advance witness fees or advance travel and subsistence expenses to per-
sons subpoenaed by a congressional committee. House Rule XXXV
provides for payment of witness fees and trav-el expenses but it is silent
concerning the advance payment of fees and expenses. The House prac-
tice, however, appears to be the same as the Senate, namely that ad-
vance payments to subpoenaed witnesses are not generally made.
as U,,'ted States v. FIeishiman, 339 U.S. 349 (1950).
MBarsky v. United States. 167 F.2d 241 (D.C. Cir.), cert. denied, 334 U.S. 843 (1948).
SMcl'ihaul v. United States, 364 U.S. 372 (1960).


In conducting hearings, it is important that the committee
comply with the procedures mandated in its rules. Some irregu-
larities of a committee investigation are deemed to be waived
if a witness does not make a timely objection at the hearing.
Others are not. It is difficult to reconcile the decisions but in
general objections to procedural matters are more likely to be
held waived if not raised than are objections to the authority
of a committee to demand answers to its questions. If at the time
of his interrogation a witness has no cause to know that the com-
mittee has failed to follow its own rules in the conduct of a
hearing, his failure to object does not constitute a waiver of the
In 1958, in an investigation of so-called colonization by the Com-
munist Party in basic industry, one of the committee's inquiries
focused upon the steel ind istry in Gary, Indiana, where Yellin was
employed. Having information that hlie was a Communist, the com-
miittee decided to call Yellin and question him in public, rather than
in executive session. The committee subpoenaed Yellin on January 23,
1958. His attorney sent a teleorani to the committee's general counsel
on Thursday, February 6, 1958. asking for an exelltive .-e-sion be-
cau.se "testimony needed for legislative * purposes can be secured
in executive session without exposing wnitne.--o- to publicity." Since
the committee and general counsel had left Washington, I).C., for
Gary, the telegr:ti;i was answered by the committee's staff director.
His reply read:
Reurtel [Re your telegra ,ii?1 requesting executive .--
sion in lieu of open si-ion for Edward Yellin and Nichol.i-
Busic. Your request denied.
Richard Arens;, Staff Director
According to Congressman Walter, tlhe eliairman of the committee,
Mr. Arens did not have authority to take such action.
Yellin's counsel also sought to bring the matter to the committee's
attention when it commenced its public he ring on February 10. His
efforts to have the telegramnis read into the record were cut short by the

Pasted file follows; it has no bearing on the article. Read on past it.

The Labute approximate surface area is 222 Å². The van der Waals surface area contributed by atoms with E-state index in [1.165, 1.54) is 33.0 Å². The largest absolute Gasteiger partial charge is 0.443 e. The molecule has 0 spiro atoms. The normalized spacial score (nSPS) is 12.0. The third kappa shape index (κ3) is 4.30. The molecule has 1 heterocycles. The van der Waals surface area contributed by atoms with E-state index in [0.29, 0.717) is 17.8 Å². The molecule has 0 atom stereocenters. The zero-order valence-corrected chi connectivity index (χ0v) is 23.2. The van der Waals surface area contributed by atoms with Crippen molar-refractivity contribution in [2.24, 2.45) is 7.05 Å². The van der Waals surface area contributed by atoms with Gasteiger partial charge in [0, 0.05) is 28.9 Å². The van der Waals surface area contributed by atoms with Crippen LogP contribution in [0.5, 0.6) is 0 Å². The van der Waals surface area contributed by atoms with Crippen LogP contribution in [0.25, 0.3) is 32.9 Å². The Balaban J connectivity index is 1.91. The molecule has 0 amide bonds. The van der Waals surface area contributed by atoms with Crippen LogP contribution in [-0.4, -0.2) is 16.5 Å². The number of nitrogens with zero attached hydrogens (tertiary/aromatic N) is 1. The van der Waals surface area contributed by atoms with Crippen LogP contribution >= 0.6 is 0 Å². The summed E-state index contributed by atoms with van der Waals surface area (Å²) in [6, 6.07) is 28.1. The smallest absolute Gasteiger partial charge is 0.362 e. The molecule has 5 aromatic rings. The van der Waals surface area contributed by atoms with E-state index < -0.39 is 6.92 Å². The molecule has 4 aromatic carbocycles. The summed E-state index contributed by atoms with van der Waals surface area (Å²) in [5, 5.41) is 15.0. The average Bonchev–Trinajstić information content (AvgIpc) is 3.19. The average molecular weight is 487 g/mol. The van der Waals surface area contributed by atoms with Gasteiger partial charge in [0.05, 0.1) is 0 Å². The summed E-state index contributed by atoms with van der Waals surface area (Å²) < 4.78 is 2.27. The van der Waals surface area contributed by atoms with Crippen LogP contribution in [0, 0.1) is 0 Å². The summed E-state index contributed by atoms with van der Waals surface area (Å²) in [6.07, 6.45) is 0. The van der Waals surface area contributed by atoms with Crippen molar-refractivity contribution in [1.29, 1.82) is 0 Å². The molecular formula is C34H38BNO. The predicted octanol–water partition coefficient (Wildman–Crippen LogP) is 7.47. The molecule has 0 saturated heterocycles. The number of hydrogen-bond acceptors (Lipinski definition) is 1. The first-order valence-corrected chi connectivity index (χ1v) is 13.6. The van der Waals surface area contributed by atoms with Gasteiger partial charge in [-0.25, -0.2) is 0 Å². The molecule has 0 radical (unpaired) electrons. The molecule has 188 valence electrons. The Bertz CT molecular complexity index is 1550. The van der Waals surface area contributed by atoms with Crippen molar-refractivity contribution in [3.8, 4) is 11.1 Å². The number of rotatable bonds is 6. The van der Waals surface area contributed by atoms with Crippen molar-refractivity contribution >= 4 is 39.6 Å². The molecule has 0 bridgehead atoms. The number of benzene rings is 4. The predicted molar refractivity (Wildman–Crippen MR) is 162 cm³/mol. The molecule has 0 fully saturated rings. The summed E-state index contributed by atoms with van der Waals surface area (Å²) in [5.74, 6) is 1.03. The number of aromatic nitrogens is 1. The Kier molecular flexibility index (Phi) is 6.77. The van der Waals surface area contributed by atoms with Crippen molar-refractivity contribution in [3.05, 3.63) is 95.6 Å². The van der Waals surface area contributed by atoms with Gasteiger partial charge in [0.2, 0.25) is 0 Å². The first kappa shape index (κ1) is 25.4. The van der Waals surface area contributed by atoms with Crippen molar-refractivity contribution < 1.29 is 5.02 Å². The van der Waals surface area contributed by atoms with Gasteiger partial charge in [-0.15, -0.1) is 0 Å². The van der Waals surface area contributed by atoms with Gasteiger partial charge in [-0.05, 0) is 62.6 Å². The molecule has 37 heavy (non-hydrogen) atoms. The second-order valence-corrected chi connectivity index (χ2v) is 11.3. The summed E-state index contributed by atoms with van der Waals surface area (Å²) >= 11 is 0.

chairman, who was not inter-.ed in di,..iig their content. From
his testimony at trial, the Court found that he did not even know whiat
the telegrams said. And though the chairman asserted that the conm-
mittee would consider in executive session whether to mlake the tele-
g'raml Is a part of the record, the Court said that whatever action wa;i
taken was apparently without knowledge of the telegrams' contents.
Committee Rule IV provides in part:
( Yellin v. United States, 374 U.S. 109 (1.1.'.).

IV-Executive and Public Hea.ings:
(1) If a mnajor;ty of the Committee or Subcommittee, duly ap-
pointed as provided by the dle.s of the House of Representatives.
be'!eres that the interrogation of a witness in a public hearing might
endanger national security or unjustly injure his reputation, or the
reputation of other individuals, the Committee shall interrogate such
witness in an Executive Session for the purpose of determining the
necessity or advisability of conducting such interrogation thereafter
in a public hearing.

B-Public IHearings:
(1) All other hear'igs shall be public.66
The Court said:
The rule is quite explicit in requiring that injury to a wit-
ness' reputation be considered, along with danger to the na-
tional security and injury to the reputation of third parties.
in deciding whether to hold an executive session.
At the threshold we are met with the argument that Rule
IV was written to provide guidance for the Committee alone
and that it was not designed to confer upon witnesses the
right to request an executive session and the right to have the
Committee act, either upon that request or on its own, ac-
cording to the standards set forth in the rule. It seems clear,
from the structure of thle Committee's rules and from the
Committee's pract ice, that such is not the case.
The rules are few in number and brief-all 17 take little
more than six pages in the record. Yet throughout the rules
the dominant theme is definition of the witness' rights and
priv lees.
'* *
They show that the Committee has in a number of in-
stances intend(led to assure a witness fair treatment, viz.,
the right to advice of counsel, or protection from undue pub-